This case arose when First Investment entered into a series of shipbuilding contracts with FSIGC and Mawei (collectively, the "Fujian Entities"). First Investment alleged that the Fujian Entities breached the contracts by refusing to honor an option agreement. On appeal, First Investment appealed the district court's decision to deny confirmation of a foreign arbitral award against the Fujian Entities and the People's Republic of China. At issue was whether a court could dismiss a petition to confirm a foreign arbitration award for lack of personal jurisdiction under the United Nations Convention on the Recognition and Enforcement of Foreign Arbitral Awards. The court concluded that the district court's dismissal of the petition on personal jurisdiction grounds was appropriate. The court also concluded that the district court properly dismissed the People's Republic of China for lack of subject matter jurisdiction. Accordingly, the court affirmed the judgment. View "First Invst Corp. of the Marshall Islands v. Fujian Mawei Shipbuilding, Ltd, et al" on Justia Law
Servicios Azucareros de Venezuela, C.A., et al v. John Deere Thibodeaux, Inc.
Servicios, a Venezuela corporation, filed suit in district court against John Deere, a Louisiana corporation, for breach of contract providing for Servicios' exclusive distributorship of John Deere products in Venezuela. Servicios appealed the district court's judgment dismissing the complaint. The court concluded that there was no per se rule against standing for non-resident aliens in federal courts, as John Deere contended, and that the principles of prudential standing did not call for the dismissal of Servicios' suit. The court also concluded that the district court abused its discretion in dismissing Servicios' complaint to the extent that it did so as a penalty for its perceived failure to properly brief its opposition to John Deere's motion. Accordingly, the court vacated and remanded for further proceedings. View "Servicios Azucareros de Venezuela, C.A., et al v. John Deere Thibodeaux, Inc." on Justia Law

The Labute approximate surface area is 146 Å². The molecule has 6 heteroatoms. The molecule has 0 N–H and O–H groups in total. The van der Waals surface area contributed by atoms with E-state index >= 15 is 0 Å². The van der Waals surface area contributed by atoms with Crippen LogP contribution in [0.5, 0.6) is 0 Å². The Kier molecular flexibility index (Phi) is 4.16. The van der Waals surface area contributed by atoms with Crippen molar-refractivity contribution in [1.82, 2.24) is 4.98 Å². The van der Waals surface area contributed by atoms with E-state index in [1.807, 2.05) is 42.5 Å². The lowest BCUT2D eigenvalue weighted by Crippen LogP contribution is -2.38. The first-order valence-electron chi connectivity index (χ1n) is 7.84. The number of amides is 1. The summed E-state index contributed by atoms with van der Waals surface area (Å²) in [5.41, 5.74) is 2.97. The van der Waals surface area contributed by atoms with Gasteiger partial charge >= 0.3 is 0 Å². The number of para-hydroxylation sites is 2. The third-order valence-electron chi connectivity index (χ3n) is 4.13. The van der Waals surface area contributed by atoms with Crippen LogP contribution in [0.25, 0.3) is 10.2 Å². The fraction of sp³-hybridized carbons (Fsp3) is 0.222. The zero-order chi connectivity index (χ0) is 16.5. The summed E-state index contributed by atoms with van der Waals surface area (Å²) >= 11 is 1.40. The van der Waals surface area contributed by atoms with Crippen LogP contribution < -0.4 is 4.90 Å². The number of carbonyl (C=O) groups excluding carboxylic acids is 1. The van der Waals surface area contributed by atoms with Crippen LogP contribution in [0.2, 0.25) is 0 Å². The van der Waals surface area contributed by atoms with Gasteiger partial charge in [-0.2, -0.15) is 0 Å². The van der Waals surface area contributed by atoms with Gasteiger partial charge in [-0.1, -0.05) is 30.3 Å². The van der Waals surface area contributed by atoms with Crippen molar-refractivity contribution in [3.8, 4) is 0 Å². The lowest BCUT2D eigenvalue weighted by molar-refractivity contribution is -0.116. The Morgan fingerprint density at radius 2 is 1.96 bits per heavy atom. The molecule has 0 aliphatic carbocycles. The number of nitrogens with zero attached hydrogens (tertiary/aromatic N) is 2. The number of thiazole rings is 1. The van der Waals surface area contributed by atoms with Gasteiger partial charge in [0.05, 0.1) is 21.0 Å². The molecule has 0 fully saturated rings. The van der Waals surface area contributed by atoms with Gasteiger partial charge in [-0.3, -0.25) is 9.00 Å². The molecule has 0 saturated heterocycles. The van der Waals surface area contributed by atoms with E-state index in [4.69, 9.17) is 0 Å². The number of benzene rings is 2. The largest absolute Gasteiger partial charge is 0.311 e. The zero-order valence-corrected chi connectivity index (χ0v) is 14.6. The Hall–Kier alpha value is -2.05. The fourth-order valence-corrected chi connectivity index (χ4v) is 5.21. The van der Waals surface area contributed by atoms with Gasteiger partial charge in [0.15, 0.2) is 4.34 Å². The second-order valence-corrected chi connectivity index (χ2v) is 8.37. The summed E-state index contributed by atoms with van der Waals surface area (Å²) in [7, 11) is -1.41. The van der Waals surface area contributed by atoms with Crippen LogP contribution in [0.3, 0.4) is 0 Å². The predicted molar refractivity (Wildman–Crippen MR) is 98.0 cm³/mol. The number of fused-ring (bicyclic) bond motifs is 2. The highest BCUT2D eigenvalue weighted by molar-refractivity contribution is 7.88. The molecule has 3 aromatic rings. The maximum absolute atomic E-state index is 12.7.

Balzan v. United States
A magistrate certified that petitioner could be extradited to Argentina to stand trial for fraud. Petitioner contended that his alleged fraud was not an extraditable offense, arguing that because the government did not establish the value of the goods he obtained, his possible jail term under domestic law could not exceed one year. Because competent evidence supported the certifying magistrate's determination that petitioner committed an offense within the scope of the extradition treaty, the court affirmed the district court's denial of his petition for habeas corpus. View "Balzan v. United States" on Justia Law